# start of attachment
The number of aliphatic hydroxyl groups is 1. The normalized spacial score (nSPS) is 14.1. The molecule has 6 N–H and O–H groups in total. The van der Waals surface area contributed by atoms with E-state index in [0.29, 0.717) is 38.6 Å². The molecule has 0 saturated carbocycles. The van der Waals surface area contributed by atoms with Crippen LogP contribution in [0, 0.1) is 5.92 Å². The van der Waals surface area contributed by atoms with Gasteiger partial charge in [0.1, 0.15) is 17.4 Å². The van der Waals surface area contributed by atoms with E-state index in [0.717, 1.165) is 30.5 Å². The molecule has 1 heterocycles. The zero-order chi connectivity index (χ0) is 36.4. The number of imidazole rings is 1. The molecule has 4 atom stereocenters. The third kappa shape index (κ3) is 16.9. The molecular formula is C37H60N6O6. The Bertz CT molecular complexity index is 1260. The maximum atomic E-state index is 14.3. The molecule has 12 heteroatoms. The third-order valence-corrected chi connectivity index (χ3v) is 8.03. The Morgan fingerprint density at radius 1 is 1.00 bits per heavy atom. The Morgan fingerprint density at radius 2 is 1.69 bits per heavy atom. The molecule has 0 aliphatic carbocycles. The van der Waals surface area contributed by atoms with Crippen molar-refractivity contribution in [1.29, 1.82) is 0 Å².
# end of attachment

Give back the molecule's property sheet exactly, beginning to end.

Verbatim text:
The number of aliphatic hydroxyl groups is 1. The normalized spacial score (nSPS) is 14.1. The molecule has 6 N–H and O–H groups in total. The van der Waals surface area contributed by atoms with E-state index in [0.29, 0.717) is 38.6 Å². The molecule has 0 saturated carbocycles. The van der Waals surface area contributed by atoms with Crippen LogP contribution in [0, 0.1) is 5.92 Å². The van der Waals surface area contributed by atoms with Gasteiger partial charge in [0.1, 0.15) is 17.4 Å². The van der Waals surface area contributed by atoms with E-state index in [0.717, 1.165) is 30.5 Å². The molecule has 1 heterocycles. The zero-order chi connectivity index (χ0) is 36.4. The number of imidazole rings is 1. The molecule has 4 atom stereocenters. The third kappa shape index (κ3) is 16.9. The molecular formula is C37H60N6O6. The Bertz CT molecular complexity index is 1260. The maximum atomic E-state index is 14.3. The molecule has 12 heteroatoms. The third-order valence-corrected chi connectivity index (χ3v) is 8.03. The Morgan fingerprint density at radius 1 is 1.00 bits per heavy atom. The Morgan fingerprint density at radius 2 is 1.69 bits per heavy atom. The molecule has 0 aliphatic carbocycles. The van der Waals surface area contributed by atoms with Crippen molar-refractivity contribution in [1.29, 1.82) is 0 Å².